Sunday, November 11, 2007

Leadership Responsiveness

By John Maver

Everyone has an idea of what leadership responsiveness is all about. Responsiveness usually means reaction to changing market conditions, competitive threats or opportunities. But that’s not what I mean in this article. I mean responsiveness to people. Responsiveness to people and to their ideas. Being able to harness that incredible brain power that exists both in and outside of companies.

Most executives claim to have an open door policy. Possibly, if you can get past the security guards onto the executive floor or the executive row and then past the ever vigilant gatekeeper, the administrative assistant and then find the executive not in a meeting or on the phone or even bent over the computer. The door itself may be open but the message is clear. “Not Open!”

My company does business acceleration consulting and our success is based on first hand experience at the CEO/President/General Manger level with Fortune top 10 companies down through start ups. I am amazed at how many leaders are actually becoming more and more closed off to new ideas. They just don’t seem to care and they are unaware of what they are doing.

It’s understandable that leaders can’t reply to every message, e-mail, phone call or employee note or even being available to their own employees. Leaders are busy people. They are out there leading. However, I have encountered far too many instances where leaders are insulated and miss significant opportunities to learn and grow both themselves and their business.

I’ll bet most of you have experienced the “really not open” open door policy described above. And it can get worse. Everything isolates the CEO. Beware the Emperor’s new clothes – Everyone wants to make you happy and not want to share bad news with you – Kevin Sharer – Amgen CEO. So be careful to find ways to open the door.

Let me give you a couple of examples involving external shut off.

I have been part of an executive forum group, three actually. Following a presentation created specifically for these groups, I sent personalized e-mail follow ups to each of the CEOs/Presidents with specific reference to their particular issues and opportunities that had surfaced during our discussions. I received 2 responses out of 14 and the two were from executives from the same company. A month passed and I send another personalized e-mail to all 14 again with specifics for them and this time with business acceleration article I had written for CEOs. 2 responses. One from one of the first responders and a new one. 2 out of 14 twice!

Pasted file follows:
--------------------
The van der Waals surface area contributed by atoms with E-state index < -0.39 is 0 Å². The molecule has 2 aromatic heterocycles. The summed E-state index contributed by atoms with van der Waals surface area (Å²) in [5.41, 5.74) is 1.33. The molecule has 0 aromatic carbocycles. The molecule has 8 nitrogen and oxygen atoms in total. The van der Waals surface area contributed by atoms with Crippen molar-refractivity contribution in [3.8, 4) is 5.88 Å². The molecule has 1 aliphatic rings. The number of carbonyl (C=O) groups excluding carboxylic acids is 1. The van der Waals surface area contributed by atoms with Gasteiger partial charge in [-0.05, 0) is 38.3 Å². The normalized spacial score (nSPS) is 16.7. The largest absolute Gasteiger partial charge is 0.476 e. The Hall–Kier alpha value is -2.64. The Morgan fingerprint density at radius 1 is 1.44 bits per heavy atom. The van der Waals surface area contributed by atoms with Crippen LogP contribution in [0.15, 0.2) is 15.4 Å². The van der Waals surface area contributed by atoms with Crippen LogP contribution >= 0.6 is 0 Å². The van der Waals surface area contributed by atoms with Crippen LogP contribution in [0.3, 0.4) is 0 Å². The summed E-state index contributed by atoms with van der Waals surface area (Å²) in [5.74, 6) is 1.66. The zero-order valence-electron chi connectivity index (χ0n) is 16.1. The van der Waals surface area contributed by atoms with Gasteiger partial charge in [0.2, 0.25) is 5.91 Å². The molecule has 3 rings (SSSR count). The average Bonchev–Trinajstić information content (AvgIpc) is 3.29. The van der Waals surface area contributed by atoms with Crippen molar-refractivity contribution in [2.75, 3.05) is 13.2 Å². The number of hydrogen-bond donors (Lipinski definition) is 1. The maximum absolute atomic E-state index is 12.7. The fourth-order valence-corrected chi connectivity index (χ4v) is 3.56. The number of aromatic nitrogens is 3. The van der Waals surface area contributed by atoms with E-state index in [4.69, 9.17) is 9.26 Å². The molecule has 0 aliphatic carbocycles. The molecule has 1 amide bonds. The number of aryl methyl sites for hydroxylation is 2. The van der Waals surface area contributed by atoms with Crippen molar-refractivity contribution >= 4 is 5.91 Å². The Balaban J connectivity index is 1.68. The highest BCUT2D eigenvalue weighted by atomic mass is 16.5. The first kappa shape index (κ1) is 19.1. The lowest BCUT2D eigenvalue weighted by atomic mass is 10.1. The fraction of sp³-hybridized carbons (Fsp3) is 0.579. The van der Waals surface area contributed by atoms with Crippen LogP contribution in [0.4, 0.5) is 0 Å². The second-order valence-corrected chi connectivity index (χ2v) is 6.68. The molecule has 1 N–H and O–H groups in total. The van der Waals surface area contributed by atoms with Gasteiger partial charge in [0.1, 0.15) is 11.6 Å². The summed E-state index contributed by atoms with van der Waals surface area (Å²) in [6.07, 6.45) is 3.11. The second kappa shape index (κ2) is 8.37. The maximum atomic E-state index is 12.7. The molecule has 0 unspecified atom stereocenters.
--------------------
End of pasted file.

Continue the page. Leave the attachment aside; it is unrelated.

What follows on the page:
A CEO of a small company asked me for some of my materials for his use. I sent it to him later that afternoon. Response? No. Response to a follow up asking if I could help him use the materials? No! Full benefit to him and his company? No!!!

On the other hand, I commented on an article on the blog of Lewis Green, Bizsolutions ( To my surprise, I received a thank you note from him. I’ll comment again and share ideas.

This all could be construed as business etiquette and it is. But it is also a lack of openness to the awareness of new ideas and leadership unresponsiveness. It would be easy to say that this is just me. Many others are writing and commenting on this phenomenon.

Let me ask you who do you think is going to get the new ideas? Which companies are actually going to benefit from the ideas? Which executives are going to get the personal growth opportunities? Some are eventually going to get the ideas but they will pay a much higher price.

Here are some good ideas. Google lets the workers speak their minds and harvests the ideas. They have posted white boards everywhere to capture ideas, thoughts, notes, debate and even cartoons. Input is encouraged.

Corning brings in experts to help spark new ideas. Experts who have a breadth of experience are really valuable since they have ideas that have worked in other industries and have not been "siloed".

Bloomberg uses office design to keep "the queen in with the rest of the bees".

So if you are a leader or hope to be one some day, start being responsive to people. Have an actual open door policy for at least some time every week and make it known. Respond to e-mails, phone messages etc. in some way so that you stop being rude and you may actually get some ideas. Leaders interact with the people. It is only through the people that you are going to be effective in responding to new market conditions, competitive threats, opportunities.

Give me a call or drop me a note if you see the benefit in this idea.

John Maver
Maver Management Group
(925) 648-7561


Lewis Green said...


When readers leave a comment, the least I can do is say thank you. Without readers such as yourself, my blog would be a monologue instead of a conversation.

Thank you for the shout out. Excellent post.

Ann Brosnan said...


what a great post. I have been having conversations with friends here in the UK about how business manners seem to be disintegrating and that now we have more ways than ever to communicate, people just ignore emails and 'phone calls for weeks after they have asked you to write an "urgent" proposal for them. I do wonder how they are treating their own staff if they can be so rude to people who could help their business.